• H01L21/316Inorganic layers composed of oxides or glassy oxides or oxide based glass
    • H01L21/31604Deposition from a gas or vapour
    • H01L21/31629Deposition of halogen doped silicon oxide, e.g. fluorine doped silicon oxide
    • HELECTRICITY
    • H01BASIC ELECTRIC ELEMENTS
    • H01LSEMICONDUCTOR DEVICES; ELECTRIC SOLID STATE DEVICES NOT OTHERWISE PROVIDED FOR
    • H01L21/00Processes or apparatus adapted for the manufacture or treatment of semiconductor or solid state devices or of parts thereof
    • H01L21/02Manufacture or treatment of semiconductor devices or of parts thereof
    • H01L21/04Manufacture or treatment of semiconductor devices or of parts thereof the devices having at least one potential-jump barrier or surface barrier, e.g. PN junction, depletion layer, carrier concentration layer
    • H01L21/18Manufacture or treatment of semiconductor devices or of parts thereof the devices having at least one potential-jump barrier or surface barrier, e.g. PN junction, depletion layer, carrier concentration layer the devices having semiconductor bodies comprising elements of Group IV of the Periodic System or AIIIBV compounds with or without impurities, e.g. doping materials
    • H01L21/30Treatment of semiconductor bodies using processes or apparatus not provided for in groups H01L21/20 - H01L21/26
    • H01L21/31Treatment of semiconductor bodies using processes or apparatus not provided for in groups H01L21/20 - H01L21/26 to form insulating layers thereon, e.g. for masking or by using photolithographic techniques; After treatment of these layers
    • H01L21/314Inorganic layers
    • H01L21/316Inorganic layers composed of oxides or glassy oxides or oxide based glass
    • H01L21/31604Deposition from a gas or vapour
    • H01L21/31633Deposition of carbon doped silicon oxide, e.g. SiOC

Abstract

A method is used for forming a low relative permittivity dielectric film by a vacuum ultraviolet CVD. The film is a silicon organic film (e.g., SiOCH, SiC, SiCH, and SiOF films) that has a controlled relative permittivity and is formed at temperatures below 350° C. The method can control the content of carbon in the film to achieve a desired relative permittivity. A desired relative permittivity can be achieved by: {circle around (1)} controlling the type and flow rate of added gas (O2, N2O) that contains oxygen atoms; {circle around (2)} controlling the flow rate of TEOS; {circle around (3)} controlling the intensity of light emitted from the excimer lamp; {circle around (4)} elevating the temperatures of the synthetic quartz window and the gas flowing in the vacuum chamber, and controlling the distance between the synthetic quartz window and the wafer; and {circle around (5)} controlling the temperature of the wafer.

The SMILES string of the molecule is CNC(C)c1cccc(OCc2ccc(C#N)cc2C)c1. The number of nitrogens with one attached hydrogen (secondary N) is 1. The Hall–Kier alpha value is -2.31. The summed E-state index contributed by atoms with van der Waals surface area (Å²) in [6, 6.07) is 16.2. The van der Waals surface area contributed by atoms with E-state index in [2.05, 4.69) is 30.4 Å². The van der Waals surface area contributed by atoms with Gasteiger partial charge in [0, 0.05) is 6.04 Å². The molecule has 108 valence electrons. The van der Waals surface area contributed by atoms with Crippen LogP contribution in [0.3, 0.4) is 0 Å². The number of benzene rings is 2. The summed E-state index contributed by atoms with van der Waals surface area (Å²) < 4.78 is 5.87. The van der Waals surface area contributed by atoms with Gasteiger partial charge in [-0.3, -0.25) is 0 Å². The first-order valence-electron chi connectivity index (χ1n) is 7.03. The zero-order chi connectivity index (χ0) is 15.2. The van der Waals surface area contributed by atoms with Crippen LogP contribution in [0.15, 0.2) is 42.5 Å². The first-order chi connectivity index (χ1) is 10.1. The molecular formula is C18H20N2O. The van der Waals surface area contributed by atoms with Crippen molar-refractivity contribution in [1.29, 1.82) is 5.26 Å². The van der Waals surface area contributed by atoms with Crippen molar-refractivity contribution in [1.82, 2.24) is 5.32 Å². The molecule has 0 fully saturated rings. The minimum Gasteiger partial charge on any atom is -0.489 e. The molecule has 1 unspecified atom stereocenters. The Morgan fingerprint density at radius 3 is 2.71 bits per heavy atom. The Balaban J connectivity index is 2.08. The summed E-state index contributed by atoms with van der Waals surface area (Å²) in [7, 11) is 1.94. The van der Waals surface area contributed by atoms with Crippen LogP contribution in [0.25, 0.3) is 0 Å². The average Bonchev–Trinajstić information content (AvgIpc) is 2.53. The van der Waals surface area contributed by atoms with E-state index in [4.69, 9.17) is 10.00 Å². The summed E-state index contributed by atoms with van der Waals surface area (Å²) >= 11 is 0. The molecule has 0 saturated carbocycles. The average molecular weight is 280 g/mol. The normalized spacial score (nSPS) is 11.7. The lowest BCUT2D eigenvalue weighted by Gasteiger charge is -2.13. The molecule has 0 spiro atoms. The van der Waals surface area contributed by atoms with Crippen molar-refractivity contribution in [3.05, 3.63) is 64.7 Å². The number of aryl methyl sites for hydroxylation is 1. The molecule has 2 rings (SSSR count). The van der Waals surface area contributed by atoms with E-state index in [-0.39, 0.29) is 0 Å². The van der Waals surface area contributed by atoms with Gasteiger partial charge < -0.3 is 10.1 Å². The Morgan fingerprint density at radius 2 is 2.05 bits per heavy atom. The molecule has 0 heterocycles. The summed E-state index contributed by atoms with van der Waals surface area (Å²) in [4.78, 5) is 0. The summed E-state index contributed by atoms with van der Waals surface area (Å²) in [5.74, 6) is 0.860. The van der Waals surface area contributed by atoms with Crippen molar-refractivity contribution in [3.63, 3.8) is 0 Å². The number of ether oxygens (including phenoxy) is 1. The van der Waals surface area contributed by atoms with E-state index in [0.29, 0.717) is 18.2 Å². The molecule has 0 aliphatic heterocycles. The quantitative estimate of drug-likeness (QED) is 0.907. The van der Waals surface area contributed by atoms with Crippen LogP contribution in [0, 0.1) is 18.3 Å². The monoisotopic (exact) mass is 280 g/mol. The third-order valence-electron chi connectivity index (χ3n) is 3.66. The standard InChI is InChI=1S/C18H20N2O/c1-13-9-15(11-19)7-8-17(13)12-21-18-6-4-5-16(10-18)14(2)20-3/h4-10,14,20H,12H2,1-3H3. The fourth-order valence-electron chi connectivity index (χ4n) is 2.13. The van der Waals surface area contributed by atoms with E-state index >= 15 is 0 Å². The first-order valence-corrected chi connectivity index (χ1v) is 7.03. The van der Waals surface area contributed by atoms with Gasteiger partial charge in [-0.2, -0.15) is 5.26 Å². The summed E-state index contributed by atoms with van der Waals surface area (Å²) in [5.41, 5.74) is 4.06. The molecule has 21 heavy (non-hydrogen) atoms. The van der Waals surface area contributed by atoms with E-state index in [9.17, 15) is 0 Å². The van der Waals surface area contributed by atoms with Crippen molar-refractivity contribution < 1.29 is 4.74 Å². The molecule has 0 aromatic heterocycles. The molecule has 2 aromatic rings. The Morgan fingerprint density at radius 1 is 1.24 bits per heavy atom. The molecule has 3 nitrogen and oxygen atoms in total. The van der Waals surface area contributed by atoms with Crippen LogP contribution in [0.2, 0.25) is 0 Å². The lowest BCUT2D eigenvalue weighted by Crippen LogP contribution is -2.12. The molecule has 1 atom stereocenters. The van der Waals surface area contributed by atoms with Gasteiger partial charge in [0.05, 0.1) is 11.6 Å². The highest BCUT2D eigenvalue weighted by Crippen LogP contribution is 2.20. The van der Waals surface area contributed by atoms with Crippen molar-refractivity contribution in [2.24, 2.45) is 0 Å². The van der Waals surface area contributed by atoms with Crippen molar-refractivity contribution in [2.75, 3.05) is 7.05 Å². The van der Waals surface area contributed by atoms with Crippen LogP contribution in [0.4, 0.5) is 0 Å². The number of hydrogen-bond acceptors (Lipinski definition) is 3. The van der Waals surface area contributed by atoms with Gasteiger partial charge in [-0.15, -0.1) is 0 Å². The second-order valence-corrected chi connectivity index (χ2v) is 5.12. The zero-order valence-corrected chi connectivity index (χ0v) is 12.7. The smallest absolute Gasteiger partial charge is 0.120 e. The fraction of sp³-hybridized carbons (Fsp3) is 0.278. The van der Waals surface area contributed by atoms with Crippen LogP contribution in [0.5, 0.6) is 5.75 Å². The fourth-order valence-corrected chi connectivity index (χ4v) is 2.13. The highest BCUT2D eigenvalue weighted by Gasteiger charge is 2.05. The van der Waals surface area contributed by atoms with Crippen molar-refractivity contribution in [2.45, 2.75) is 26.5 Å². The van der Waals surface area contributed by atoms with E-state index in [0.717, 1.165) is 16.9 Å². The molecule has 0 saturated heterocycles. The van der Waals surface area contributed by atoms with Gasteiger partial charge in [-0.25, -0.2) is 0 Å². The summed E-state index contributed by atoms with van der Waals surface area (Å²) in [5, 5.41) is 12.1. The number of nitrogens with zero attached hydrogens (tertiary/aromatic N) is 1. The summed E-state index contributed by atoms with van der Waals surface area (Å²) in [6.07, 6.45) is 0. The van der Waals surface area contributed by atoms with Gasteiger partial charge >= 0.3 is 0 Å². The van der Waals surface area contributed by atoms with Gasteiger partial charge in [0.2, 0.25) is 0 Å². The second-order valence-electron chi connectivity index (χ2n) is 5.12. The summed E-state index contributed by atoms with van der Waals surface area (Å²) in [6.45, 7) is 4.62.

Description

BACKGROUND OF THE INVENTION

1. Field of the Invention

The present invention relates to a method of manufacturing a low dielectric film by a vacuum ultraviolet CVD.

2. Description of the Related Art

A SiOF film and a SiOC film formed by a plasma CVD are among conventional low dielectric films for use in a 64 Mb DRAM or later semiconductor devices.

The aforementioned method involves thermal treatment at a temperature higher than 350° C. and the occurrence of plasma discharge, causing damages to semiconductor devices. With increasing micro fabrication and multi-level interconnect of semiconductor devices, the adverse effects of the conventional method cannot be ignored in manufacturing reliable semiconductor devices.

SUMMARY OF THE INVENTION